Precision Optics / Optical Illusions:|
Inconsistency, Anemic Cinema, and the Rotoreliefs
|by Betancourt, Michael|
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Optical illusions present images which are "true" but inconsistent. The lines which form the pulsating illusion in Duchamp's "precision optics" gain their meaning only from the relationship we choose for them; our internal decision that one orientation is more probable than another results in its apparent shift between these mutually-exclusive spatial positions, and understanding it requires the acceptance of these potentials as being a "probability set." This is why these images are technically inconsistent--they present incompatible versions of themselves. Visual forms of this 'class' offer a liminal experience--one where the process of seeing becomes visible in/through that process itself. The optical illusion is a liminal experience; it allows a visualization of the process of interpretation which is normally unconscious. Vision is rendered regressive by optical illusions.The name 'rotoreliefs' refers to optical illusions which appear as three-dimensional forms when displayed on a rotating surface (Fig. 2) such as a phonograph turntable. Superficially, they present an apparent contradiction to this prohibition against "retinal art."' Once in motion they display a pulsating "relief" that oscillates between positive and negative space. Duchamp used these illusions in Anémic Cinéma (1926) (Fig. 3) alternating them with a series of French puns, each arranged into a spinning spiral:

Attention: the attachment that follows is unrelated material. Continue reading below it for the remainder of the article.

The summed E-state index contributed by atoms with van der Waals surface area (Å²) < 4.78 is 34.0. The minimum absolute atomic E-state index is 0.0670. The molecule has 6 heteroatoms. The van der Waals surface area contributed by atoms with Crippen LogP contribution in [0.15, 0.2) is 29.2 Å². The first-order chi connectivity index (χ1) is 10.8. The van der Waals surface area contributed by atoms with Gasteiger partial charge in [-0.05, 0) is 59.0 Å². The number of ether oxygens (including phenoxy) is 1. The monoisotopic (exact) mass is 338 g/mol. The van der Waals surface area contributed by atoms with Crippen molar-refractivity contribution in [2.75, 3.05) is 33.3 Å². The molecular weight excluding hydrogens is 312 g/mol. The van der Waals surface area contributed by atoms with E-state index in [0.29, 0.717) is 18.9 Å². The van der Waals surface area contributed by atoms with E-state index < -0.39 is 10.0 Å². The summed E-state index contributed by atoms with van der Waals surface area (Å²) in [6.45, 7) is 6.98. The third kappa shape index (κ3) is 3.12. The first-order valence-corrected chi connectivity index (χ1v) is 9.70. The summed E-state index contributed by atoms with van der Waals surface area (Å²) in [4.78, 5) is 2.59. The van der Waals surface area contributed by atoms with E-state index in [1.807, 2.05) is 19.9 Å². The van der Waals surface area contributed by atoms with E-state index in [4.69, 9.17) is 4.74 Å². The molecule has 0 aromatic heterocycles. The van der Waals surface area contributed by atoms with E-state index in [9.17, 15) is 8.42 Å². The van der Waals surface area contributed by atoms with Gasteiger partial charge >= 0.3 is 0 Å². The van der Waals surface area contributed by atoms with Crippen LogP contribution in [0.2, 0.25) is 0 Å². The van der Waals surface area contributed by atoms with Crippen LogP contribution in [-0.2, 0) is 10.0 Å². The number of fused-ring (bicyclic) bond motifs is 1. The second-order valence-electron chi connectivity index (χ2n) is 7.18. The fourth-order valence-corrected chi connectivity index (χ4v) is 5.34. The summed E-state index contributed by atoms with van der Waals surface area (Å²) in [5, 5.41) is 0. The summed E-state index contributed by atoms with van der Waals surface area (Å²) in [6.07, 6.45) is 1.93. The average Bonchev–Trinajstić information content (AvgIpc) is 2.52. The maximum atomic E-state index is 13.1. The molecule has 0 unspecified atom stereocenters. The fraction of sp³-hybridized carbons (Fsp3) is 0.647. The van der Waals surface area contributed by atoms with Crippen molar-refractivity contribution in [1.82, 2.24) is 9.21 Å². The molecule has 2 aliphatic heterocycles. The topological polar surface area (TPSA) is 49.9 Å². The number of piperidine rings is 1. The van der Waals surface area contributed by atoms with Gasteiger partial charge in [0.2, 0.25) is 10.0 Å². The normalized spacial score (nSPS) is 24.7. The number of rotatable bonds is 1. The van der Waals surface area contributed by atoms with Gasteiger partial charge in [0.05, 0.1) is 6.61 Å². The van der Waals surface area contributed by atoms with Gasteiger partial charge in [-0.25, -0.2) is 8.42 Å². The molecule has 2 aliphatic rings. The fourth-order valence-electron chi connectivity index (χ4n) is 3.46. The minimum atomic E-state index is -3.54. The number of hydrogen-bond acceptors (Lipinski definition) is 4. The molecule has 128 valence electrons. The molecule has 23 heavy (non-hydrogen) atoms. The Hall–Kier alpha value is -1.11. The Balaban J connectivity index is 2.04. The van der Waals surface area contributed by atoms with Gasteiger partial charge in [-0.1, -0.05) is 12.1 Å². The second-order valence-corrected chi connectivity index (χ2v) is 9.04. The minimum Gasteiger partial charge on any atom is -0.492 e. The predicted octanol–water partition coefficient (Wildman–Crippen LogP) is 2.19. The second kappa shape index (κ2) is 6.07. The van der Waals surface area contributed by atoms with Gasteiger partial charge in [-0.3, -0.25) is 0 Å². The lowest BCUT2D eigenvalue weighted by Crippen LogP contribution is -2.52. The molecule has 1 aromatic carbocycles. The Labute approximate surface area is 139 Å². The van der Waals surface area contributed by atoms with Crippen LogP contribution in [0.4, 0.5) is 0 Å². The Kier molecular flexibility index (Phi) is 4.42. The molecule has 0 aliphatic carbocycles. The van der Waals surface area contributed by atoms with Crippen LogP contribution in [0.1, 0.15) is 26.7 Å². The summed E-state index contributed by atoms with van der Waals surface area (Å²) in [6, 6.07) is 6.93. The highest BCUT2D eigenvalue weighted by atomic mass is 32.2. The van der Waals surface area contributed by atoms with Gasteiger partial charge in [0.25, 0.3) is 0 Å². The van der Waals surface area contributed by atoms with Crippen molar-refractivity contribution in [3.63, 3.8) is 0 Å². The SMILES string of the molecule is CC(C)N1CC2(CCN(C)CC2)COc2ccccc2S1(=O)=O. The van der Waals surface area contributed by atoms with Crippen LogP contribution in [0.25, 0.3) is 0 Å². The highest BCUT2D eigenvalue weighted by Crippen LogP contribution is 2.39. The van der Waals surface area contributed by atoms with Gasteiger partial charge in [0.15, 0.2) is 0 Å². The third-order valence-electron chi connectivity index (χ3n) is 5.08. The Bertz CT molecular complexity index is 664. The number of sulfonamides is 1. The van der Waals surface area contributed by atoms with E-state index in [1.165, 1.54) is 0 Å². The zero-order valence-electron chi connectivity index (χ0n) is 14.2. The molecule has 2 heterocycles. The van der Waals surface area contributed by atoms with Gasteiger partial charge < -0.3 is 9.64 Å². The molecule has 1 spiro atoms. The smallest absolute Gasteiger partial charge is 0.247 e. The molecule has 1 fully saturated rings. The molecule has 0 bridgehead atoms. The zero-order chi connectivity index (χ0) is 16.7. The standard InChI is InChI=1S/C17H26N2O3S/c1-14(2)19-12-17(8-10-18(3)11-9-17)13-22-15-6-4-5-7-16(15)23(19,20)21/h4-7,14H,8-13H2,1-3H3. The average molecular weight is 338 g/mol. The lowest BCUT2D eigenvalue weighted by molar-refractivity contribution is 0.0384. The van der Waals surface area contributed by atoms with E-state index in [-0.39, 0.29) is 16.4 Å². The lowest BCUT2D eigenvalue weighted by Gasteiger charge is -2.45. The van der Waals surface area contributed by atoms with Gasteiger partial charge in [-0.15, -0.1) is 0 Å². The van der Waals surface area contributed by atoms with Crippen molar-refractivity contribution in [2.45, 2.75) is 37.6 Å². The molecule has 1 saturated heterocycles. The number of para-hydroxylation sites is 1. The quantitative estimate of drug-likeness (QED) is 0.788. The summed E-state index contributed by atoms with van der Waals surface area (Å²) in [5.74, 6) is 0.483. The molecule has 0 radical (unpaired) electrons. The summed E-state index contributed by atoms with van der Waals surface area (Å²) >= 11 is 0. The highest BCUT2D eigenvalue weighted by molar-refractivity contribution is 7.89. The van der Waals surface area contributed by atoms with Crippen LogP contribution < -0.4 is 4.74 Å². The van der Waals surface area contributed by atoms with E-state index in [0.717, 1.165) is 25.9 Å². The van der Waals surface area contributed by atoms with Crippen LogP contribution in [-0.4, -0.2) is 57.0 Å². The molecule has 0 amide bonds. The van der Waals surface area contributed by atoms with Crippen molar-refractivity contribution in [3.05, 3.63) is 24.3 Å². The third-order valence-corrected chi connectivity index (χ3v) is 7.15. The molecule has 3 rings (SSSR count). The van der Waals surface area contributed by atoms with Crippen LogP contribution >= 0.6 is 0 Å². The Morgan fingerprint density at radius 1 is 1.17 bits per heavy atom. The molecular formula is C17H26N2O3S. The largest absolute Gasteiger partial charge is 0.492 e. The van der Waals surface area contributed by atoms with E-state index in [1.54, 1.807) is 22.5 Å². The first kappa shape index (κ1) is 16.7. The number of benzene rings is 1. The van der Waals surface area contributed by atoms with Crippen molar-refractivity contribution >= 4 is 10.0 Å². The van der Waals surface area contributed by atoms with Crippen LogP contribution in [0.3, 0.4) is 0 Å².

P. Adams Sitney recognized that sexuality is the subtext to this film, but it is a subtext which requires the interpretation of the viewer looking at the juxtaposition of rotorelief and the text. The meaning produced is an overlay onto the image; this overlay does not resolve the issue of the (potential) retinal nature of these images. The sexuality which Sitney notes is a result of the punning character of the statements; these "word plays" act through a double meaning which becomes apparent when they are read aloud. The doubling of the puns parallels the doubling of the 'rotoreliefs.' The gyrating shapes Sitney describes are the retinal aspect of the 'rotoreliefs.' This effect originates in the inconsistency of human perception which optical illusions exploit. It is the interpretative shift of the "precision optics" which moves the experience of looking from the purely visual into the mental realm:
The invention of new "signs" for an abstract language corresponding to terms in a dictionary without concrete reference divests language of its meaning, allowing its manipulation in purely technical terms. His proposal parallels what Hilbert attempted to do for mathematics. The Bride Stripped Bare by Her Bachelors, Even Duchamp claims is the result of the system which The Green Box documents. The meaning of "abstract" words appears only through their contextual usage. Duchamp suggests what he means by this in his text called *the. While the search for "prime words" and all that entails may be an unrealizable proposal, the new "signs" which become the letters of a "new alphabet" would logically be used to produce a new, formal and abstract language in the same sense that Hilbert's formal system transforms the ordinary language of geometry into a new language. Kurt Gödel demonstrated in 1932 that formal systems such as Hilbert's produce inconsistencies which are inherent to logic: